National Accounts at a Glance 2009
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National Accounts at a Glance 2009

National Accounts data is more than just GDP.  This book, to be published annually, and its related database present national accounts in a way that reflects the richness inherent in the data and the value that represents for analysts and policymakers.  It responds to the Stiglitz Commission’s recommendation that policymakers look beyond GDP to get a fuller picture of the entire economy.

In particular it uses national accounts data to show important findings about households and governments, including important new series on gross adjusted household income and non-financial fixed assets of households. It presents each of the series on a two-page spread, with the page on the left providing information on the meaning, usage, and comparability of the data and the page on the right presenting data from 1995 onwards for the OECD countries as well as graphics highlighting differences among countries.

This book includes OECD’s unique StatLink service, which enables readers to download Excel®  versions of tables and graphs. Look for the StatLink at the foot of each table and graph.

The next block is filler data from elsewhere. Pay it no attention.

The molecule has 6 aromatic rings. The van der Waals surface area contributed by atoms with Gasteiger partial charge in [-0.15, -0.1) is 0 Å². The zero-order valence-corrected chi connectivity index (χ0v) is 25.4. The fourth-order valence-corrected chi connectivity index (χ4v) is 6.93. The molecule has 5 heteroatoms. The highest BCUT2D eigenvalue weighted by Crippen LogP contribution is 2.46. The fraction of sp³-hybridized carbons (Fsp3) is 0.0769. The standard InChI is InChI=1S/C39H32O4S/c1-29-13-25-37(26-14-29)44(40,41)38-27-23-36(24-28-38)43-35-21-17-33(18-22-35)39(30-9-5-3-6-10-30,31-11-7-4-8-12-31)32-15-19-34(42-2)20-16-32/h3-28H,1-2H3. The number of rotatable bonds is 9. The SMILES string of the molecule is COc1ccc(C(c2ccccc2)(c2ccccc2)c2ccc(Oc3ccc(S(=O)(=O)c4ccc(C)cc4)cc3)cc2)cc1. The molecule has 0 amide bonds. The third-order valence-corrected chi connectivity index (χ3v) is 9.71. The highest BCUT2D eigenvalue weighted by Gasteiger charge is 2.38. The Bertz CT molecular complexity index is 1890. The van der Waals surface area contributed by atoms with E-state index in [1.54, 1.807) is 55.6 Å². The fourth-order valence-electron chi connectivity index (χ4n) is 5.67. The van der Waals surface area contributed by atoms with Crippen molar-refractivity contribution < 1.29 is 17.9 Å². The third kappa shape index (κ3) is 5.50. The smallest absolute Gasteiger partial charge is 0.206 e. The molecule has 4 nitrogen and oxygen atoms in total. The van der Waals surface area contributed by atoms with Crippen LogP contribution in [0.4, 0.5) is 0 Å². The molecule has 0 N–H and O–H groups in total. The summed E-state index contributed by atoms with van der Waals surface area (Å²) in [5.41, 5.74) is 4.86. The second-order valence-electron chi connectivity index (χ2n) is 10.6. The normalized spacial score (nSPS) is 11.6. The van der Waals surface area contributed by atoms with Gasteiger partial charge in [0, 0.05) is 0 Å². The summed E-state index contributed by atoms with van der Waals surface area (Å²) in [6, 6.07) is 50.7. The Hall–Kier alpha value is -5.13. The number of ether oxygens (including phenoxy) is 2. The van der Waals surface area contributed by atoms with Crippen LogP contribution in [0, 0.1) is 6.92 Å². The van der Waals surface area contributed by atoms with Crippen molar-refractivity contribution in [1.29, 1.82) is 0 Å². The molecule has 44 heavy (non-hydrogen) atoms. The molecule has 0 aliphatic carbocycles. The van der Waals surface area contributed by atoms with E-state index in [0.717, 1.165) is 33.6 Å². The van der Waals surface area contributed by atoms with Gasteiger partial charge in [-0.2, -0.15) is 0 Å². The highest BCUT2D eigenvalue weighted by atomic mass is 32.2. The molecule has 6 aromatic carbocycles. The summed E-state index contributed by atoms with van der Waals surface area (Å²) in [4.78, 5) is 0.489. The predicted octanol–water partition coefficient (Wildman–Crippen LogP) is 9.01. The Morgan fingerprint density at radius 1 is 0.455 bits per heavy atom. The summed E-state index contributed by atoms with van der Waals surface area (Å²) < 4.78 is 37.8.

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Publication Date :
15 Feb 2010
DOI :
10.1787/9789264067981-en
 
Chapter
 

Consumption of Fixed Capital You or your institution have access to this content

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Author(s):
OECD
DOI :
10.1787/9789264075108-24-en

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Economically, consumption of fixed capital, (depreciation), is best described as a deduction from income to account for the loss in capital value owing to the use of capital goods in production. Its primary importance in an accounting sense is in its use as the "netting" component in estimates of net domestic product, etc., as described in earlier sections, and, so, in its ability to permit analyses that are closer to a welfare perspective than gross measures. It also constitutes one part of the costs of capital services and so plays a role in productivity measurement. Moreover it has a direct impact on GDP because estimates of non-market value-added explicitly include a component for depreciation.